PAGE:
Nights in Neverland
Some time ago, my best friend and I were sitting on our favorite bench in the children’s playground in our subdivision when he posed a question I couldn’t quite forget. We were counting the people wearing red coats and I was down to zero because he kept saying there’s a difference with red and orange or some other weird shit we always conjure whenever we’re together, when out of the blue he went all, “Lea, what do you think happens to the great stories that are never told? You know, the kind that only the people involved knows about. That vital element in inside jokes and closet skeletons. That missing link detectives can’t figure out in a murder case. What happens? Do they disappear forever or does it, by some crazy catastrophic habit of the universe, happen again to other people and these new set of faces take the initiative to preserve that amazing story?”
He looked at me then and I could hear the words he didn’t say but his eyes clearly conveyed. A woman wearing a red coat passed by and even though his eyes never left mind he stated clearly and unwavering, ”That, sweetheart, is red.”
I smiled. Big, uncaring and goofy. We were on the same page, reading the same sentence and seeing the same word.
”Well, then, brace yourself. I shall write the greatest story the universe will never erase.”
He raised an eyebrow at that and gave me a knowing smirk.
I continued, “So that if it happens to another set of people, we’ll always know that we’re the first.”
Katie Melua - I’d Love to Kill You
When I was Seven and He was Eight
There was something incredibly nostalgic about the first time I walked inside a boy’s bedroom. And it wasn’t so he could turn off the lights and scatter our clothings on the dirty floor that was surprisingly not dirty at all. It wasn’t so we could trace forbidden lines and hide beneath the proverbial sheets—we were too young for that. His carpet was plain and brown that it almost blended with the wooden floor. There was a big window at the right side of his single bed. The sunlight streaming from the curtainless window was probably why the welcome plant and the three small cacti grew so well. And beside those greens was a big wooden desk scattered with pens, papers and notebooks. There was a bookshelf on the left side of the bed but there was no book at all. It was laden with action figures, toy cars, trophies of nameless competitions, a non-scientific calculator, a plastic ruler and a headless Barbie doll. My eyes didn’t move from the headless Barbie doll. I remember how he laughed when he noticed that and that was how I noted all the tiny shirts scattered on his messy bed, the leggo pieces I almost stepped on, the flamboyant grin on that boy’s face and the superman stickers on his closet. Years later, I would remember how I asked to use his bathroom and how he turned on and off the switch located outside the door and how I yelled at him to stop. Years later, that bedroom would be far different from the bedroom I had seen when we were too young to know. He would forget about the girl he gave the headless Barbie doll to. He would forget about the girl who watched him from her home’s gate. He would not remember how his room used to look. But I would. And as I watched him curl his index finger around a beautiful girl’s hair while he smoked a cigarette on the other hand, I can’t help but wish—that I was seven and he was eight. And that bedroom never changed.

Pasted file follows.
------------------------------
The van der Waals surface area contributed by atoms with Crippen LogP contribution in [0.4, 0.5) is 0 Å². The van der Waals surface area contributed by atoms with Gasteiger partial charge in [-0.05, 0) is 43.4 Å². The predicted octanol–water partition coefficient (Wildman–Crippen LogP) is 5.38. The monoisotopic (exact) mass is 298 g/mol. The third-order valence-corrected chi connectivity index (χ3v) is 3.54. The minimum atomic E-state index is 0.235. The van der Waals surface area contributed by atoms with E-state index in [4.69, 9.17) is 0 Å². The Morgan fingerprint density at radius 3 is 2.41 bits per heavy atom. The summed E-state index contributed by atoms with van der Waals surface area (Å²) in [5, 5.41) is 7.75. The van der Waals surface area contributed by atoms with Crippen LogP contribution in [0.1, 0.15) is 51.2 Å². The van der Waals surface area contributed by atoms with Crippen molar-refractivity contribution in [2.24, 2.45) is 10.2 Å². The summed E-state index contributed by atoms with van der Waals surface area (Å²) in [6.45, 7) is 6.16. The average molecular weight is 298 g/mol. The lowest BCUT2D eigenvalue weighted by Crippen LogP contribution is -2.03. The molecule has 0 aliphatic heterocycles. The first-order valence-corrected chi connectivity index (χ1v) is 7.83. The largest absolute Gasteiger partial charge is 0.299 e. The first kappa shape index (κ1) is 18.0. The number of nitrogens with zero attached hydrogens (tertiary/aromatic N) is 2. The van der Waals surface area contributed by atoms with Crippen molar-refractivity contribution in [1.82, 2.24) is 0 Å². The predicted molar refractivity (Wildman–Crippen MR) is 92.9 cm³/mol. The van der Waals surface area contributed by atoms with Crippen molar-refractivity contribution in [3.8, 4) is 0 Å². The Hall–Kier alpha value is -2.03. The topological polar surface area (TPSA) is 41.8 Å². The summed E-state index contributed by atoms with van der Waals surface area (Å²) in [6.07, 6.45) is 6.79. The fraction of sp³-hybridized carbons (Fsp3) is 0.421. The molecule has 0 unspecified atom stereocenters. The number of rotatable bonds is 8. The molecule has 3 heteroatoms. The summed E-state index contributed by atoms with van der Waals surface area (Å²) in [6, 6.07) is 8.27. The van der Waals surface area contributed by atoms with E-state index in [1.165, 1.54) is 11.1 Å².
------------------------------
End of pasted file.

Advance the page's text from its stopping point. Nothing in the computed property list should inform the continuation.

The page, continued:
❝ My heart didn’t break into a thousand pieces after he left. Instead, I realized all the things he didn’t do. He didn’t want to hear my stories. He didn’t ask me questions. He didn’t smile when I was talking to him. He didn’t hug me out of the blue to make me feel good. His hugs were always a preamble to something else and after he was gone, I wondered if he ever knew me at all. ❞
—— Diane Les Becquets (via silents
This is the chemical formula for love:
dopamine, seratonin, oxytocin.
It can be easily manufactured in a lab, but overdosing on any of them can cause schizophrenia, extreme paranoia, and insanity.
Let that sink in.
There’s a difference between somebody who wants you and somebody who would do anything to keep you.
❝ Forgiving isn’t something you do for someone else. It’s something you do for yourself. It’s saying, ‘You’re not important enough to have a stranglehold on me.’ It’s saying, ‘You don’t get to trap me in the past. I am worthy of a future. ❞
the “experience” project
All of a sudden you realize the people around you are talking of different things now. You’re still wondering what one plus one equals to but they’ve multiplied sixty nine with thirty-three eons ago. You’re still tracing the dots of a colorless picture but they’ve already shaped sculptures with their bare hands. All of a sudden you feel like a kid in an adult’s world and no amount of time can fix the gap. No amount of books, movies or stories can fix the rapidly growing barrier separating you from them. You wanted to get there so badly, you cheated. You created a bridge you couldn’t uncross. And years later, when time and longing has long consumed the desire and curiosity you had for what had once seemed unattainable, you look back at the other side of the bridge and wished you had spent more time enjoying what you had then. You wished there had been a catcher in the rye when you fell over the proverbial cliff and said goodbye to the endless and mindless world your youth gave you. You should have drank one instead of ten. You should have worn that long sleeve shirt instead of the black corset. You should have known the meaning of those words before you spoke them.
The smallest of decisions in our life are often irrevocable. And some things must stay the same even when the world tells you to change.